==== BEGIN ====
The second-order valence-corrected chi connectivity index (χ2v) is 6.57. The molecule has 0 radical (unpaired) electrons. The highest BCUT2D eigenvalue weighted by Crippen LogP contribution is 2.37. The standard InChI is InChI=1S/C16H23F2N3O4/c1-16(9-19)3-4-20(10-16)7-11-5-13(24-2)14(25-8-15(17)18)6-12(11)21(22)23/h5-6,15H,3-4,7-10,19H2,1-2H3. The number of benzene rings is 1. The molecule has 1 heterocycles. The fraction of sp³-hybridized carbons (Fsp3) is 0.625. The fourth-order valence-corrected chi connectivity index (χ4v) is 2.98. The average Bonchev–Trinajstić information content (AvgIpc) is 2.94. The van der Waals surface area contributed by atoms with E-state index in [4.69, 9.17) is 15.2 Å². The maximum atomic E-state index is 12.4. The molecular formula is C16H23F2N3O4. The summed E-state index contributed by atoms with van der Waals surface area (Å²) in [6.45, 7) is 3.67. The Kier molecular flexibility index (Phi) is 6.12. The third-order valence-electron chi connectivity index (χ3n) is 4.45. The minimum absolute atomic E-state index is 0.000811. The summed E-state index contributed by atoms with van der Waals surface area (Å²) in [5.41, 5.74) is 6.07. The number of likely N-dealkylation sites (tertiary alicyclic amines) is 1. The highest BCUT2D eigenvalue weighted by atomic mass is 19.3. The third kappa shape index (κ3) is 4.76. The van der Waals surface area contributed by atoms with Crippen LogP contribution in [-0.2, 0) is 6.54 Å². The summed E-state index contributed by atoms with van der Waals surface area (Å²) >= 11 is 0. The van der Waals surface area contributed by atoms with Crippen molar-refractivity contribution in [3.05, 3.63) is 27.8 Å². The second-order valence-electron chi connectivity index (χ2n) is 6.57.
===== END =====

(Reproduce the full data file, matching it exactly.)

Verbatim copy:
The second-order valence-corrected chi connectivity index (χ2v) is 6.57. The molecule has 0 radical (unpaired) electrons. The highest BCUT2D eigenvalue weighted by Crippen LogP contribution is 2.37. The standard InChI is InChI=1S/C16H23F2N3O4/c1-16(9-19)3-4-20(10-16)7-11-5-13(24-2)14(25-8-15(17)18)6-12(11)21(22)23/h5-6,15H,3-4,7-10,19H2,1-2H3. The number of benzene rings is 1. The molecule has 1 heterocycles. The fraction of sp³-hybridized carbons (Fsp3) is 0.625. The fourth-order valence-corrected chi connectivity index (χ4v) is 2.98. The average Bonchev–Trinajstić information content (AvgIpc) is 2.94. The van der Waals surface area contributed by atoms with E-state index in [4.69, 9.17) is 15.2 Å². The maximum atomic E-state index is 12.4. The molecular formula is C16H23F2N3O4. The summed E-state index contributed by atoms with van der Waals surface area (Å²) in [6.45, 7) is 3.67. The Kier molecular flexibility index (Phi) is 6.12. The third-order valence-electron chi connectivity index (χ3n) is 4.45. The minimum absolute atomic E-state index is 0.000811. The summed E-state index contributed by atoms with van der Waals surface area (Å²) in [5.41, 5.74) is 6.07. The number of likely N-dealkylation sites (tertiary alicyclic amines) is 1. The highest BCUT2D eigenvalue weighted by atomic mass is 19.3. The third kappa shape index (κ3) is 4.76. The van der Waals surface area contributed by atoms with Crippen LogP contribution in [-0.2, 0) is 6.54 Å². The summed E-state index contributed by atoms with van der Waals surface area (Å²) >= 11 is 0. The van der Waals surface area contributed by atoms with Crippen molar-refractivity contribution in [3.05, 3.63) is 27.8 Å². The second-order valence-electron chi connectivity index (χ2n) is 6.57.